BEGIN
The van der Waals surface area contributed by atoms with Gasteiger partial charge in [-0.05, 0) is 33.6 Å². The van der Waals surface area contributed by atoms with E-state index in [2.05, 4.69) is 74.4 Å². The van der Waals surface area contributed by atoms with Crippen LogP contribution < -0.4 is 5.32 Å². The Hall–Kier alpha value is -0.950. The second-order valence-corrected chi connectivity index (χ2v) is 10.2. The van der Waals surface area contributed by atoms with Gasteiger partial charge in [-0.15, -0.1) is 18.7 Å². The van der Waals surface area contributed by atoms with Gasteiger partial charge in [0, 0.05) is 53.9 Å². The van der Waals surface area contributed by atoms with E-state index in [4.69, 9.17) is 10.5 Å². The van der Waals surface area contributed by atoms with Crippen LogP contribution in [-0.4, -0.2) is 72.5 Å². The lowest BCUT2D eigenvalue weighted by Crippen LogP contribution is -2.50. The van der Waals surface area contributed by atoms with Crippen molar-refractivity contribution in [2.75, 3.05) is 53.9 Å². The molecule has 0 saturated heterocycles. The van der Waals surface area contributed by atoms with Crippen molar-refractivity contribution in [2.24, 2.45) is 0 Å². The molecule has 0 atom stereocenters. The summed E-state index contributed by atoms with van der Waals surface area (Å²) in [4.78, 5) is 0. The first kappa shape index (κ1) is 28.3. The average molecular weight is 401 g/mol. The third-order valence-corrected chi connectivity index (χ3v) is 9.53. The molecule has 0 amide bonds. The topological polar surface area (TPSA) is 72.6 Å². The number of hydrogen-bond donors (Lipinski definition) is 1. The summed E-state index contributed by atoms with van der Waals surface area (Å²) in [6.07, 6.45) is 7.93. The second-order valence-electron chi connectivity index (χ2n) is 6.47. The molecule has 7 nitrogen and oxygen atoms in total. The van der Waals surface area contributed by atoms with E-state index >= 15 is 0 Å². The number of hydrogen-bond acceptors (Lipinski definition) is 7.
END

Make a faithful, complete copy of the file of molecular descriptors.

The van der Waals surface area contributed by atoms with Gasteiger partial charge in [-0.05, 0) is 33.6 Å². The van der Waals surface area contributed by atoms with E-state index in [2.05, 4.69) is 74.4 Å². The van der Waals surface area contributed by atoms with Crippen LogP contribution < -0.4 is 5.32 Å². The Hall–Kier alpha value is -0.950. The second-order valence-corrected chi connectivity index (χ2v) is 10.2. The van der Waals surface area contributed by atoms with Gasteiger partial charge in [-0.15, -0.1) is 18.7 Å². The van der Waals surface area contributed by atoms with Gasteiger partial charge in [0, 0.05) is 53.9 Å². The van der Waals surface area contributed by atoms with E-state index in [4.69, 9.17) is 10.5 Å². The van der Waals surface area contributed by atoms with Crippen LogP contribution in [-0.4, -0.2) is 72.5 Å². The lowest BCUT2D eigenvalue weighted by Crippen LogP contribution is -2.50. The van der Waals surface area contributed by atoms with Crippen molar-refractivity contribution in [2.75, 3.05) is 53.9 Å². The molecule has 0 saturated heterocycles. The van der Waals surface area contributed by atoms with Crippen molar-refractivity contribution in [2.24, 2.45) is 0 Å². The molecule has 0 atom stereocenters. The summed E-state index contributed by atoms with van der Waals surface area (Å²) in [4.78, 5) is 0. The first kappa shape index (κ1) is 28.3. The average molecular weight is 401 g/mol. The third-order valence-corrected chi connectivity index (χ3v) is 9.53. The molecule has 0 amide bonds. The topological polar surface area (TPSA) is 72.6 Å². The number of hydrogen-bond donors (Lipinski definition) is 1. The summed E-state index contributed by atoms with van der Waals surface area (Å²) in [6.07, 6.45) is 7.93. The second-order valence-electron chi connectivity index (χ2n) is 6.47. The molecule has 7 nitrogen and oxygen atoms in total. The van der Waals surface area contributed by atoms with E-state index >= 15 is 0 Å². The number of hydrogen-bond acceptors (Lipinski definition) is 7.